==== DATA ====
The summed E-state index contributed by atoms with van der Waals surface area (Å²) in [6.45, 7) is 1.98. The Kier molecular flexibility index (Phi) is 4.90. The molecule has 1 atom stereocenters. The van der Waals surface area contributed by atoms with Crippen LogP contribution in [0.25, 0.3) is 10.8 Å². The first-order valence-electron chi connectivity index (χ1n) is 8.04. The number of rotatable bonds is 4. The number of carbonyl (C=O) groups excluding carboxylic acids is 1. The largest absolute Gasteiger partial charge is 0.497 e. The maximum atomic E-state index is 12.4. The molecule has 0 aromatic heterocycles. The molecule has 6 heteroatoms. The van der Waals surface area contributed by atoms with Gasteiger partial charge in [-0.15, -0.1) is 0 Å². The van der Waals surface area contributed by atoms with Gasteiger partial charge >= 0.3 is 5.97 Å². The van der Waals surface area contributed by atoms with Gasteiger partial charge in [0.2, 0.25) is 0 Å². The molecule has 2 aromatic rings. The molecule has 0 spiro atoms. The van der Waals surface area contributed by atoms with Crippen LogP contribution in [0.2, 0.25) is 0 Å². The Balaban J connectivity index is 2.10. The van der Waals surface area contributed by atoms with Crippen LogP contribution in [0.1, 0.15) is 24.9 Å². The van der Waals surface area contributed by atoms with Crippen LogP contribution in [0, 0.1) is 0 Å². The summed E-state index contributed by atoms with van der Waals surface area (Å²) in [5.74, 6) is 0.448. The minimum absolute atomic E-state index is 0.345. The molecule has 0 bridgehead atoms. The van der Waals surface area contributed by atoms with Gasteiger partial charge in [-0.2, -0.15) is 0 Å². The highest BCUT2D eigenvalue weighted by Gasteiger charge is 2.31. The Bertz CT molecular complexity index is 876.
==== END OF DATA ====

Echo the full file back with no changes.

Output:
The summed E-state index contributed by atoms with van der Waals surface area (Å²) in [6.45, 7) is 1.98. The Kier molecular flexibility index (Phi) is 4.90. The molecule has 1 atom stereocenters. The van der Waals surface area contributed by atoms with Crippen LogP contribution in [0.25, 0.3) is 10.8 Å². The first-order valence-electron chi connectivity index (χ1n) is 8.04. The number of rotatable bonds is 4. The number of carbonyl (C=O) groups excluding carboxylic acids is 1. The largest absolute Gasteiger partial charge is 0.497 e. The maximum atomic E-state index is 12.4. The molecule has 0 aromatic heterocycles. The molecule has 6 heteroatoms. The van der Waals surface area contributed by atoms with Gasteiger partial charge in [-0.15, -0.1) is 0 Å². The van der Waals surface area contributed by atoms with Gasteiger partial charge >= 0.3 is 5.97 Å². The van der Waals surface area contributed by atoms with Gasteiger partial charge in [0.2, 0.25) is 0 Å². The molecule has 2 aromatic rings. The molecule has 0 spiro atoms. The van der Waals surface area contributed by atoms with Crippen LogP contribution in [0.2, 0.25) is 0 Å². The Balaban J connectivity index is 2.10. The van der Waals surface area contributed by atoms with Crippen LogP contribution in [0.1, 0.15) is 24.9 Å². The van der Waals surface area contributed by atoms with Crippen LogP contribution in [0, 0.1) is 0 Å². The summed E-state index contributed by atoms with van der Waals surface area (Å²) in [5.74, 6) is 0.448. The minimum absolute atomic E-state index is 0.345. The molecule has 0 bridgehead atoms. The van der Waals surface area contributed by atoms with Gasteiger partial charge in [-0.2, -0.15) is 0 Å². The highest BCUT2D eigenvalue weighted by Gasteiger charge is 2.31. The Bertz CT molecular complexity index is 876.